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Pain Research and Management
Volume 17 (2012), Issue 2, Pages 83-88
Original Article

Long-Acting Morphine Following Hip or Knee Replacement: A Randomized, Double-Blind, Placebo-Controlled Trial

Shirley L Musclow,1 Tabatha Bowers,2 Hanna Vo,3 Mark Glube,4 and Thong Nguyen5

1Departments of Nursing, Acute Pain Services, Canada
2Nursing, Geriatrics, The Scarborough Hospital, Toronto, Ontario, Canada
3Pharmacy, The Scarborough Hospital, Toronto, Ontario, Canada
4Anesthesiology, The Scarborough Hospital, Toronto, Ontario, Canada
5Physiotherapy, The Scarborough Hospital, Toronto, Ontario, Canada

Copyright © 2012 Hindawi Publishing Corporation. This is an open access article distributed under the Creative Commons Attribution License, which permits unrestricted use, distribution, and reproduction in any medium, provided the original work is properly cited.


BACKGROUND: Patients undergoing total hip or knee replacement surgery experience unmanaged pain during postoperative physiotherapy sessions. It was theorized that a baseline opioid would improve pain management.

OBJECTIVES: To examine the effectiveness of adding long-acting oral morphine to a routine postoperative regimen for total hip or knee replacement surgery.

METHODS: The present study was a double-blind, randomized, placebo-controlled trial for patients undergoing total hip or knee replacement surgery. All patients received routine postoperative analgesia; in addition, the treatment group received long-acting oral morphine 30 mg orally twice daily for three days, while the control group received placebo capsules. The primary end point was a decrease in pain scores by two points on a 0- to 10-point pain rating scale. Secondary end points included adverse effects, acute confusion, pain-related interferences in function and sleep, length of stay and patient satisfaction.

RESULTS: Two hundred patients were enrolled in the present study (March 2004 to March 2006). Although the groups were large enough to yield statistical significance, most pain scores did not reach the predetermined improvement for clinical significance. Additionally, there was an increase in opioid usage (P<0.0001), vomiting (P=0.0148) and oversedation (P=0.08). There were no statistically significant changes in function or sleep. Improved satisfaction with pain management was minimal (P=0.052).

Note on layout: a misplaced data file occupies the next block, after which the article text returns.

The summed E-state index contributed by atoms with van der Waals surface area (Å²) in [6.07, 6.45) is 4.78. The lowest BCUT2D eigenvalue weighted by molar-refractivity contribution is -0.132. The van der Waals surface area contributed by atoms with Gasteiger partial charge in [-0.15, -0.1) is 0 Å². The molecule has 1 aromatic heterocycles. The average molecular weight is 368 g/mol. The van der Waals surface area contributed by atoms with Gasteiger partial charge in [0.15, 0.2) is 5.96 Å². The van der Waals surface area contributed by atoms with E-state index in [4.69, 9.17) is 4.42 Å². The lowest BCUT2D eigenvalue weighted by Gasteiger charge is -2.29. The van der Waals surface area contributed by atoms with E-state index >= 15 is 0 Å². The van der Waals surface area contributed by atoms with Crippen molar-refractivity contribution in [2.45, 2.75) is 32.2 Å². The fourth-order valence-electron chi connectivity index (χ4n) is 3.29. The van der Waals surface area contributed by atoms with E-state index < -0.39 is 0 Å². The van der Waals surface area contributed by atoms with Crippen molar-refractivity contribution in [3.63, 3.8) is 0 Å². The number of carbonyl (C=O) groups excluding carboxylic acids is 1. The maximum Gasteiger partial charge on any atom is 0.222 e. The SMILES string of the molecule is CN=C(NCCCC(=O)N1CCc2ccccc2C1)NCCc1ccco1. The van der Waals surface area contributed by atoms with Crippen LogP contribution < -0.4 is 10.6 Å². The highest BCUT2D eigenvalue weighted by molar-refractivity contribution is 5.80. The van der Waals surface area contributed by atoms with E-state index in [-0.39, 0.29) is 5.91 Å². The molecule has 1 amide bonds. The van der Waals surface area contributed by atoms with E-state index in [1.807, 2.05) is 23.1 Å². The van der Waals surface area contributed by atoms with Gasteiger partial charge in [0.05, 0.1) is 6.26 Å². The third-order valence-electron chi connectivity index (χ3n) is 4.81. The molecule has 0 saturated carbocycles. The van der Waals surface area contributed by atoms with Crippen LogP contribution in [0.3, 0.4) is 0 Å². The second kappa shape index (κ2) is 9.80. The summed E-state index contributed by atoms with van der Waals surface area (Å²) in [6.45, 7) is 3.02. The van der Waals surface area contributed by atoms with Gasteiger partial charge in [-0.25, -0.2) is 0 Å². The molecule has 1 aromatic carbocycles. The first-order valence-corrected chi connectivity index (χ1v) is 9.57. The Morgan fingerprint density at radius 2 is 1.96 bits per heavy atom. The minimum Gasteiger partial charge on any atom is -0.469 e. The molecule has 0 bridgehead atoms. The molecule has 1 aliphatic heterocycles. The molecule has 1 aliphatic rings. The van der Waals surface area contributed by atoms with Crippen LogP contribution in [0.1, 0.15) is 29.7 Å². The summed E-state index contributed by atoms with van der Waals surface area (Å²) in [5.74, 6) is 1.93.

DISCUSSION: The present study was undertaken to determine the value of adding a long-acting opioid (morphine) to the usual care of patients undergoing total hip or total knee replacement surgery. The results yielded minimally improved pain scores and additional adverse effects (vomiting and oversedation). Published research in which long-acting opioids (oxycodone) were used for similar postoperative procedures did not robustly report improved pain scores. In addition, patients using a long-acting opioid (oxycodone) during the postoperative period reported somnolence, dizziness and confusion. Statistically, the patients in the present study showed higher confusion scores and no improvement for pain-related interferences with activity or walking. The treatment group did report increased satisfaction; however, the significance was weak.

CONCLUSIONS: Thirty milligrams twice per day of long-acting morphine from days 1 to 3 following total hip and total knee replacement surgery provided minimal improvements in pain scores, and more adverse effects in the treatment group. The overall strength of evidence for improved outcomes is minimal and thus not supported.